Discover Traditional Asian/malay Desserts

One of my favourite hobbies is baking western and making Asian desserts and that is why I get frequent requests to make sweet or savoury goodies for a gathering or a function.

When I was learning about baking and making desserts, I dedicated a day in the week, when I was not working, to learn and to try different recipes. At the end of the year, I would have done 52 different new recipes, and usually at weekends I would drop in on some friends or relatives with these goodies.

It made me really happy to see their gratified faces when they tasted the goodies. The ones that usually get the top votes, are the Asian traditional Malay desserts which are probably still less known amongst foodies in US, Europe or Australia.

If you are a foodie and you can go weak with chocolates and cheesecake, you will want to know about these desserts which we call Malay kuihs. They originate from the deep villages of Indonesia and Malaysia and have now emerged in big cities and served at hotels and restaurants.

While many people enjoy eating them, very few know how to make them and what ingredients go into these delicious and delicate desserts. If you think that chocolate cakes, cheesecakes, moist puddings and fudgy brownies are the ultimate sinful foods, you have been deprived!

Malay kuihs use basic ingredients from flour made from yam or tapioca or beans, and a good measure of palm sugar and coconut - either as grated coconut or milk. These days coconut milk is substituted with cream or fresh milk for dietary reason. The kicker is in combining different flours and create layers of different tastes and colours.

In those days, the old womenfolks were resourceful in creating desserts for the family as afternoon snack and these kuihs also made use of fruits such as bananas, sweet potatoes or jackfruit.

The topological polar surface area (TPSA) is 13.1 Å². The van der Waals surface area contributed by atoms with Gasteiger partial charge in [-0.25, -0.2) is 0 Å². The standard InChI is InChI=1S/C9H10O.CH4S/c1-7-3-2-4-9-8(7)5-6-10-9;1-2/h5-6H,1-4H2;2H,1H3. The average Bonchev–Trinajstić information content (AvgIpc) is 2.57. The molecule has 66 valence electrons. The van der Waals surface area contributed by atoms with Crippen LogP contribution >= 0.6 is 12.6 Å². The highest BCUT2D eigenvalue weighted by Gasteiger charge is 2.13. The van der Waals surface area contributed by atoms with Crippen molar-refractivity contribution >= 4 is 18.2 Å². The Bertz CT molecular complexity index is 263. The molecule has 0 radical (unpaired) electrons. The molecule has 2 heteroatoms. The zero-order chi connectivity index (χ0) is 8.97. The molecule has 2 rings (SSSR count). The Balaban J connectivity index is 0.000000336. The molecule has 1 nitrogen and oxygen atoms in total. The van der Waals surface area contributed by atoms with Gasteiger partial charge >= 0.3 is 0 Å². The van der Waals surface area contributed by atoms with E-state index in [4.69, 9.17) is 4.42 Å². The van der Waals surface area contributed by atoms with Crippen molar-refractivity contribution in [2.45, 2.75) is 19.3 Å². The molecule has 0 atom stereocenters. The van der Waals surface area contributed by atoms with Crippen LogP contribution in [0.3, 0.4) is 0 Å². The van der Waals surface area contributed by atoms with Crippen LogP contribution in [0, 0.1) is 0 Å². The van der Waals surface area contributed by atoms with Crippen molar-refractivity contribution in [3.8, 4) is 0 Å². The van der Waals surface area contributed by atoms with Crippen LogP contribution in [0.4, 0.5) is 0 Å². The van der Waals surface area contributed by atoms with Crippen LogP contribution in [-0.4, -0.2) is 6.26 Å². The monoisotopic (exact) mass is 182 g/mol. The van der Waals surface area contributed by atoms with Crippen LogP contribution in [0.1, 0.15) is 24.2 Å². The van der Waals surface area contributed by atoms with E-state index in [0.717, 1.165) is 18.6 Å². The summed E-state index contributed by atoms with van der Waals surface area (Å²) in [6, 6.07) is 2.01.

You can get these recipes on the internet but many of the authentic ones are limited and written in Malay language. Allow me to share one favourite recipe of mine called Kuih Ondeh-Ondeh Keledek. Made largely from sweet potato, the ball is stuffed with melted palm sugar and rolled into grated coconut. Deliciously moist when you bite into
the goeey filling.


625g white sweet potatoes (steamed till tender)
3 tbsp thick pandan juice (squeezed from pandan leaf or screwpine leaf)
2 tbsp tapioca flour
2 tbsp wheat flour
125g palm sugar or gula melaka, crushed
2 tsp granulated sugar
Pinch of salt
ΒΌ of a large coconut (to grate without skin)

Method: Bring a large pan of water to the boil. Peel the sweet potatoes and mash well. Then mix the pandan juice and sifted flours. Knead into a smooth dough. Roll dessert spoonfuls of dough and flatten.
Mix together both the granulated sugar and the palm sugar. Place a piece of sugar mixture in the center of the dough ball. Join opposite ends together, press slightly and roll into a ball. Drop into boiling water and cook till they float. Drain. Mix together the grated coconut and salt on a tray or flat plate. Roll in the cooked kuih altogether and pack in the grated coconut till the external is covered.

Serve when it is cooler otherwise the melted hot palm sugar will burn your tongue.

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About The Author, Noraini Maskuri
Get 5 free Malay Desserts Recipes at Noraini Maskuri is the author of 101 Traditional Malay Kuih Recipes. Click on the link to get your very own kuih recipe book. Noraini Maskuri is an advertising professional who is also trained in bakery, a food enthusiast and likes to share her love for east/west cooking and baking. Visit her blog at and download a free chicken cookbook as well.